SMA hosted a speaker session with Ms. Sarah Cook (Research Director for China, Hong Kong, and Taiwan, Freedom House) as a part of its SMA IIJO Speaker Series.
Ms. Cook began by stating that the Chinese Communist Party (CCP) has always been an authoritarian regime. However, over the last decade, the CCP has further increased its control of Chinese media, the autonomy of private corporations, and the persecution of minority ethnic and social groups within China. To counter the negative impressions related to its authoritarian government, the CCP has launched a messaging campaign targeting countries around the world. Ms. Cook emphasized that China will target any media market, including small markets. Through these efforts, China tries to influence the narrative in these markets by using four tactics: a) propaganda, b) disinformation campaigns, c) censorship, and d) gaining influence over the information infrastructure in a country. Ms. Cook acknowledged that it is not just China who carries out these activities; some of China’s influence tactics are also used by other countries as part of their own geopolitical interactions with other states. However, she focused on China’s activities specifically for the purpose of this brief.
Fake online accounts that originate in China have been around for several years, according to Ms. Cook. These accounts inspire users to share information that demonizes specific groups, such as protestors in Hong Kong and Uighurs, and amplifies conspiracy theories, such as those surrounding the COVID-19 pandemic. The CCP also tries to leverage foreign companies’ economic ties to China to force them to self-censor and offers its media at a discounted price in foreign cable packages to spread its messages to wider audiences. In all, despite China’s attempts to create a China-positive narrative throughout the world, the majority of individuals still have a negative view of the CCP and its autocratic regime, according to Ms. Cook.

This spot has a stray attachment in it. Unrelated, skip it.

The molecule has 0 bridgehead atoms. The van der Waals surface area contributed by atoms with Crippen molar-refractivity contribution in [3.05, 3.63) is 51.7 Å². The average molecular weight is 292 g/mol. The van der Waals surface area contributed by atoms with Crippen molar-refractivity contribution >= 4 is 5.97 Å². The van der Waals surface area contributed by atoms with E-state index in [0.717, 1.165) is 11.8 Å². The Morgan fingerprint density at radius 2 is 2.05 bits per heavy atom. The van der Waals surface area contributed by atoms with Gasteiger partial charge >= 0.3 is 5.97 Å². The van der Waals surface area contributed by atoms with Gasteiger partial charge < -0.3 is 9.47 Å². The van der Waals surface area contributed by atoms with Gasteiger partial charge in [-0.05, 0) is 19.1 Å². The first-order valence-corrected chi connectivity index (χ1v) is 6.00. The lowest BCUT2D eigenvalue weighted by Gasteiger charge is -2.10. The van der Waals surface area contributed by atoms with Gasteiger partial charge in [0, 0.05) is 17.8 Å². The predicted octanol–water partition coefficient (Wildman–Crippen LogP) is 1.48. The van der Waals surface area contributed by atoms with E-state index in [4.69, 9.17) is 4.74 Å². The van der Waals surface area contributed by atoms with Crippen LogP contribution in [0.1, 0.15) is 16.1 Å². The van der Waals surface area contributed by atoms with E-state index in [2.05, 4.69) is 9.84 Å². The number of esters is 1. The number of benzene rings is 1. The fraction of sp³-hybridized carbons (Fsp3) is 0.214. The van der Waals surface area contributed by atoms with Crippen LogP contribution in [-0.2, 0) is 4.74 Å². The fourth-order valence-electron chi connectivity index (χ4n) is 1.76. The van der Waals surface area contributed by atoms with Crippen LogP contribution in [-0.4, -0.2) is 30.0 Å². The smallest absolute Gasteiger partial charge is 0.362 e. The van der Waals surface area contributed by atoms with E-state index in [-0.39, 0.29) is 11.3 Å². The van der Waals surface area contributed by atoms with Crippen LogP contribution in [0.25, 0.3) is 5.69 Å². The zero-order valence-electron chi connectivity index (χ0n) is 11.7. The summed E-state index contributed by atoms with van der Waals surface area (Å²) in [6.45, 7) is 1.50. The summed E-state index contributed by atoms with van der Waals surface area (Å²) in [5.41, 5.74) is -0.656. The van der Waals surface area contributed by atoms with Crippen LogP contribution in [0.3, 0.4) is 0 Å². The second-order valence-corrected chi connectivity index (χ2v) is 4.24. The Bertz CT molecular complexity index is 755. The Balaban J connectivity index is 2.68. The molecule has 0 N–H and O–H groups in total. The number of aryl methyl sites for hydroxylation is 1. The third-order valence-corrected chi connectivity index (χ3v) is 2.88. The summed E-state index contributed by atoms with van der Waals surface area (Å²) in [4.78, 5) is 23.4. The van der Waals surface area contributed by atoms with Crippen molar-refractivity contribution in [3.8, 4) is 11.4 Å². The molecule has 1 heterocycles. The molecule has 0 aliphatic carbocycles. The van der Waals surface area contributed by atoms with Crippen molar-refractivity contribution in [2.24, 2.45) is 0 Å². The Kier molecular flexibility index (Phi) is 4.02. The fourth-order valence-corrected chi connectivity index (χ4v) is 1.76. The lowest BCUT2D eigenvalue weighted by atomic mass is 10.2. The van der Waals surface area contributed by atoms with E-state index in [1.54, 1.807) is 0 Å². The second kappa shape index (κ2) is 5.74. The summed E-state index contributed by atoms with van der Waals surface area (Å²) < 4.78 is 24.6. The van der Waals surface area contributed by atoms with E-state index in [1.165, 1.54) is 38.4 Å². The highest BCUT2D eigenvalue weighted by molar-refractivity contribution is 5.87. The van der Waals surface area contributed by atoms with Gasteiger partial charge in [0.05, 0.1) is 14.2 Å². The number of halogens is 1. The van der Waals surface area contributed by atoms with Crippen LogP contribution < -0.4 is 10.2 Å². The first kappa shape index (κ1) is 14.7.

Note: We are aware that many government IT providers have blocked access to YouTube from government machines during the pandemic in response to bandwidth limitations. We recommend viewing the recording on YouTube from a non-government computer or listening to the audio file (below), if you are in this position.
For background reading, please see https://www.ned.org/wp-content/uploads/2021/02/Chinas-Global-Media-Footprint-Democratic-Responses-to-Expanding-Authoritarian-Influence-Cook-Feb-2021.pdf and https://freedomhouse.org/report/special-report/2020/beijings-global-megaphone